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Posts Tagged ‘Brussels’

Let’s start with this: A lot has happened since I last wrote. I don’t mean a lot as in someone saying they ate a lot after having a second helping of a good meal or when another person says they did a lot of walking following a five-mile hike. When I say a lot here, I mean it as a bold, stark understatement. I mean the kind of a lot that would convey brimming over, filled to the top, or having NO capacity for anything else. A lot in this context means there is literally no way that I will be able to get all of what has happened on this blog. But just know. A lot has happened.

So, where to start? Well, music, of course. It has come to my attention that many people have been unable to listen to my music clips the last few months, and through trial and error I have concluded this is largely due to the fact that this site’s music player only works on Firefox. Knowing that not everyone uses Firefox and in an effort to create the best blog-reading experience as possible, I have switched to another music widget. Hopefully, it works for everyone. You should be able to download the song by hitting the arrow on the right of the player and streaming should be better for everyone. In case you are wondering, I learned this from Michaela (aka Mak, Mak Attack, Makintosh Computers, MakDonalds, MakFace, or Makaroni and Cheese) who has recently unveiled her own wonderful blog that is well worth a visit or two or eight.

Tom Waits- You Can Never Hold Back Spring

If I remember correctly, we left the story off when I was last at the farm in the Czech Republic. I concluded my time there feeling rested and thankful for the opportunity to work with my hands and have time to process everything that had happened. I left with my love of the Czech Republic, chopping wood, and reading by one light underneath the covers as strong as ever, my pocket a bit lighter from losing at poker to Rich and Katie, and my hatred for doing the dishes at an all time high. I remember feeling a bit disappointed that I hadn’t seen any Czech snow, as some of my finest memories from being there in 2006 was from it dramatically snowing in the way that brought out anticipation in every flat place in the city and made the quietest of streets just a little bit quieter. But sure enough, my last night, after having an impressive homemade curry that made me forget how cold it was outside, someone muttered “I think it’s snowing,” and upon double checking on the porch, it sure enough was snowing just slightly.

As you can tell, I am almost single-handedly responsible for the deforestration of a whole Czech forest.

The next morning I made my way back to Prague with high hopes of my second stint in the city in as many weeks. The first day was spent and felt much like my brief stay their before the farm, familiar but only in a nostalgic way. Despite a visit to the Communism museum (where I had never been before) and the celebratory and slightly subversive way the sun was shining even though it the beginning of December, I still felt much like I was knocking at the door of the city, not being able to fully access it in the intimate way I knew it when living there.

Here was what I brought with me from Greece as a present for the Czech Republic- sunlight. I could barely get it through customs but it was worth it.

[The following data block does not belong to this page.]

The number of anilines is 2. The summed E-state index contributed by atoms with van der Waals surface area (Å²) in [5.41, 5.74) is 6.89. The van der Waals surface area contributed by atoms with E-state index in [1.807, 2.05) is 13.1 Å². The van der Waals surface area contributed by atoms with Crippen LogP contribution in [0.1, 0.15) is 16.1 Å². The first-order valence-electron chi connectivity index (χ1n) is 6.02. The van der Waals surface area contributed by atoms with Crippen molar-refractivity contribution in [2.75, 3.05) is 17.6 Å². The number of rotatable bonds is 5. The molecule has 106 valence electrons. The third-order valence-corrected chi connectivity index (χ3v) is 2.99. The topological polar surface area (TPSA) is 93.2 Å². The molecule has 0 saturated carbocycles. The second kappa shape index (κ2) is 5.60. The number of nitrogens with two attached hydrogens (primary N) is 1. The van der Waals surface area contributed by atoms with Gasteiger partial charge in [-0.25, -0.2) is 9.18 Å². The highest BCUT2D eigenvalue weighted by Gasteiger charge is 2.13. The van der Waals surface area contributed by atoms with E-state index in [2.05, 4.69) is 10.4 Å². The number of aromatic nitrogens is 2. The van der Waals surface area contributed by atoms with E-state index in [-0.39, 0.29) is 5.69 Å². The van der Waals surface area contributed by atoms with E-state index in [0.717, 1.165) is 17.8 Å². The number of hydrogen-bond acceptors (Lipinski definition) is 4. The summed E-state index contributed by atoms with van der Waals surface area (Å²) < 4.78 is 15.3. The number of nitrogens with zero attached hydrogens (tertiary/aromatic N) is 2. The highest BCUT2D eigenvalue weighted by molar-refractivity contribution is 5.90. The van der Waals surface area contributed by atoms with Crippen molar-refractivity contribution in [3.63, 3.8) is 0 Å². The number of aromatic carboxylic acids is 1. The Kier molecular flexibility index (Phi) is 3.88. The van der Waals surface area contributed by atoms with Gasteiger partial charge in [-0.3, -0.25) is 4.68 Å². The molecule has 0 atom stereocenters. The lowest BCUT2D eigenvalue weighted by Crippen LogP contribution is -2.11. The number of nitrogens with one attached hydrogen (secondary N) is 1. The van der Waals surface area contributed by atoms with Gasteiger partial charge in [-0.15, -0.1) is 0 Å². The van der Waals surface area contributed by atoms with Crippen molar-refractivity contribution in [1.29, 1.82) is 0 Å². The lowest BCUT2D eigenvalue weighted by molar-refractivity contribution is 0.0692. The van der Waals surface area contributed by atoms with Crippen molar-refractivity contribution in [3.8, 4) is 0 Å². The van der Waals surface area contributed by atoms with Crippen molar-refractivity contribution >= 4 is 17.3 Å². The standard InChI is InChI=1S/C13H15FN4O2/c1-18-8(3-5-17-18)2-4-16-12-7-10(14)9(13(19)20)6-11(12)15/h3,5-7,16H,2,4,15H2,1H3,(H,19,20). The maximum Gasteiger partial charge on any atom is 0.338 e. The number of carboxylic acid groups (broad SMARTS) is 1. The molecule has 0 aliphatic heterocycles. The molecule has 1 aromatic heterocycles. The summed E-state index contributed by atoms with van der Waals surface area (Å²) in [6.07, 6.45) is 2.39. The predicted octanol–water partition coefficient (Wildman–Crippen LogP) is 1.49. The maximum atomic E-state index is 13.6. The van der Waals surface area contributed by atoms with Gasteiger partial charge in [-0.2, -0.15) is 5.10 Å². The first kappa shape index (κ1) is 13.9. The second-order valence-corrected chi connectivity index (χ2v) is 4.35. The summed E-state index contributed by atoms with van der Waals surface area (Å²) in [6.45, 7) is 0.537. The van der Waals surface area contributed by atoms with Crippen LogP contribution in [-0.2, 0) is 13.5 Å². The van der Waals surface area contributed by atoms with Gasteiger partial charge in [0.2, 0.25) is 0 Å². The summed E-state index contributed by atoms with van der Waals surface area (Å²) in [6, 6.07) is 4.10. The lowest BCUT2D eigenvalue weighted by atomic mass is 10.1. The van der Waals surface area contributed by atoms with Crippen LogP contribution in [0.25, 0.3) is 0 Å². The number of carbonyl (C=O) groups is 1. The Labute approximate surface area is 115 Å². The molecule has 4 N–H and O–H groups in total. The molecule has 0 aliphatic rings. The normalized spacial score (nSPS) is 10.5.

It wasn’t until I met up with Katka that Prague opened its door fully and let me back in. Katka is a dear friend I made back in 2006. With the exception of a stop at her parent’s flat and a viewing of the classic Czech film “Closely Watched Trains,” our relationship back then mostly consisted of meeting up in the cold Prague night and just walking and talking. Walking a lot and talking a lot (see above description of a lot) in ways that makes a city your own as it yields its finest secrets- little cobbled side streets, views of the city that literally move you backwards in your steps, or the sounds you might have missed in the noisy, busy daylight. And there we were, just like we had been almost four years ago, and feeling like we were the only people in Prague walking and talking. I was madly in love with Prague again, intoxicated by the lighting and the cold air and happy to be with an old friend after spending the two or three weeks prior very much in my own head.

The only photographic proof that Katka and I are friends.

That night feels significant on many levels because it felt like for the first time many of my thoughts on where I was going and the places I was coming from became clearer, not concluded but clearer. It was as if I had been lost and then suddenly found myself on a map. I still wasn’t sure where I was going but at least I knew where I was. And it should be noted that as a taxi took me to the airport, it started to snow. A lot.

It is here where I would put Greg Brown’s song “Every Street in Town,” but I only have a copy I bought on iTunes and it won’t let me do that. Reason #1 I don’t buy anything from iTunes anymore.

This will have to do. I’ve been listening to this over and over recently on trains and buses and just being taken by how beautiful it is.

Lara St. John- Bach’s Concerto No.2 in E Major II Adagio

After catching my plane and leaving the Czech Republic, I arrived in London, once again staying with Jack but this time having two other great friends, Ellie and Debbie, to visit. Here are things that every visit I’ve had with Jack involve: good music and good food. There are no questions about these two things and within the first night we had gone to one of the best restaurants in Central London and listened to the Dirty Projectors on vinyl. The next day we took a trip to a British beach town which I for the life of me can’t remember the name of and I ask Jack about once a day. Sorry, blog.

The English seaside, the English pub, and the English sweet touth- English traditions I was able to adopt immediately.